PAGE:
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Application of Thermal Analysis in Lyophilization Development and Optimization

Lyophilization (or freeze-drying) is a process that removes the water from a product in order to impart higher stability, broader temperature tolerance, and longer shelf-life to pharmaceutical formulations that are unstable in aqueous solution. Lyophilization works by freezing the material and then reducing the surrounding pressure and adding enough heat to allow the frozen water in the material to sublime directly from the solid phase to the gas phase. While the demand for lyophilization is growing due to the introduction of new products, specifically biologics such as monoclonal antibodies (Mabs) and recombinant proteins, there are also several disadvantages to lyophilization. The principle disadvantages of lyophilization are:

  • High capital cost of equipment (about three times more than traditional sterile solution or sterile dry powder fill technology).
  • High energy costs (two to three times more than conventional methods)
  • Long process time (typically a minimum of 24-hours per drying cycle).

However, it should be pointed out that for many products, including the vast majority of high-value proteins, peptides, and vaccines, lyophilization is the only way to deliver stable, biologically active products with a commercially viable shelf-life. With the growing number of drugs in development requiring lyophilization, finding methods to shorten lyophilization development and ensuring optimization of lyophilization cycles can significantly impact the time and cost to develop and produce lyophilized product.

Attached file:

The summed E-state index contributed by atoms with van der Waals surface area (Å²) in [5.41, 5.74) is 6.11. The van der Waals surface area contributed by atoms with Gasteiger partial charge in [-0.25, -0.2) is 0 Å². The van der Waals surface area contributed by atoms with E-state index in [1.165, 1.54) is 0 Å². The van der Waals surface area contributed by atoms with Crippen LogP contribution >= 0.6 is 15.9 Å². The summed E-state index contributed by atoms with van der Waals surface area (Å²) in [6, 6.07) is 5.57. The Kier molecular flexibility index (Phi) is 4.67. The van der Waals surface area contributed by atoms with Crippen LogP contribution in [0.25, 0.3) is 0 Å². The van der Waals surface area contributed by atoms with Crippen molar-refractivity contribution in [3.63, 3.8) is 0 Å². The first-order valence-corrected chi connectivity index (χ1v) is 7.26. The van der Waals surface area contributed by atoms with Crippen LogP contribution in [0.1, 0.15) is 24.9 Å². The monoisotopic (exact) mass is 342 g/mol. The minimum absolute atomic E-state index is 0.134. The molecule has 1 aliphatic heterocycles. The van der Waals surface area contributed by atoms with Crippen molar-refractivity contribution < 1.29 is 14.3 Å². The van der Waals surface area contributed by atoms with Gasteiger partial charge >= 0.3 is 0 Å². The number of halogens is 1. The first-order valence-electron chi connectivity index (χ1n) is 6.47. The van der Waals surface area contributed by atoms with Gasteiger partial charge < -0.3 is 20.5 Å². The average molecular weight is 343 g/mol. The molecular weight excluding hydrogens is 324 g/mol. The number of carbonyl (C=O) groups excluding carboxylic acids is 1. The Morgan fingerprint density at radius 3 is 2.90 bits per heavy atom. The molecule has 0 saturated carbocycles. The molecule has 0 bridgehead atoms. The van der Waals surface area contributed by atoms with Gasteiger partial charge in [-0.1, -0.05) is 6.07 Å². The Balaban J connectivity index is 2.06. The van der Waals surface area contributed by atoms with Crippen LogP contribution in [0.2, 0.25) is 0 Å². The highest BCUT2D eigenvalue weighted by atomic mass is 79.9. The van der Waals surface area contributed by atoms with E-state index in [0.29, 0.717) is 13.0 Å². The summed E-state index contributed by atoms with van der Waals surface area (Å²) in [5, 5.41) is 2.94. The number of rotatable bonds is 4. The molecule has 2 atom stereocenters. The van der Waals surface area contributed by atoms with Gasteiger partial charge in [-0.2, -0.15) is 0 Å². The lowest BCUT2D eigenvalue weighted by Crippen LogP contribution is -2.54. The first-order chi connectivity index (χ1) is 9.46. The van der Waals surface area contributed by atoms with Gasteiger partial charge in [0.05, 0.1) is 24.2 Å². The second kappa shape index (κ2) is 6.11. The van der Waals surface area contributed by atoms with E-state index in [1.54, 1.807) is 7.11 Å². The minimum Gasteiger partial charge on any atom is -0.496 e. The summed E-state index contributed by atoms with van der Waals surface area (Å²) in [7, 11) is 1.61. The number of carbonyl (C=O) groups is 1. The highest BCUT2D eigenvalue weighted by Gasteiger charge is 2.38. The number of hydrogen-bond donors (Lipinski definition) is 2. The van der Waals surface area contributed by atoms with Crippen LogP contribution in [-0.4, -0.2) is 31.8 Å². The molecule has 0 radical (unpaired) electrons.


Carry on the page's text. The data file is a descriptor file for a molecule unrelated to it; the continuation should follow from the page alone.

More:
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A Technical Report in Counterfeit Drug Detection Using X-Ray Powder Diffraction (XRPD)

The FDA, over the years, has changed the Food Drug and Cosmetic Act by making amendments to the Prescription Drug Marketing Act of 1987. These amendments establish requirements related to the wholesale distribution of prescription drugs, and have a primary purpose of preventing the introduction of substandard ineffective and counterfeit drugs into the U.S. drug supply chain. While these amendments have increased awareness and vigilance at all levels of the distribution chain, the number of counterfeit drug cases has steadily increased over the years. Since 2001, the FDA’s Office of Criminal Investigations (OCI) has observed a steady increase in the number of counterfeit drug cases initiated. In 2001, the agency initiated six separate cases for suspected counterfeit drugs. By 2004, the number of cases initiated rose to fifty-eight. The agency recognized this increasing threat to the nation’s drug supply, and on February 18th, 2004, issued a report entitled Combating Counterfeit Drugs: A Report of the Food and Drug Admnistration. This report highlighted several measures that can be taken in six critical areas to better secure the nation’s drug supply against counterfeit medications. A large part of this initiative involves ensuring that drug products have a “pedigree,” or documentation of the chain of custody of the drug product throughout the distribution system (from manufacturer to end user).

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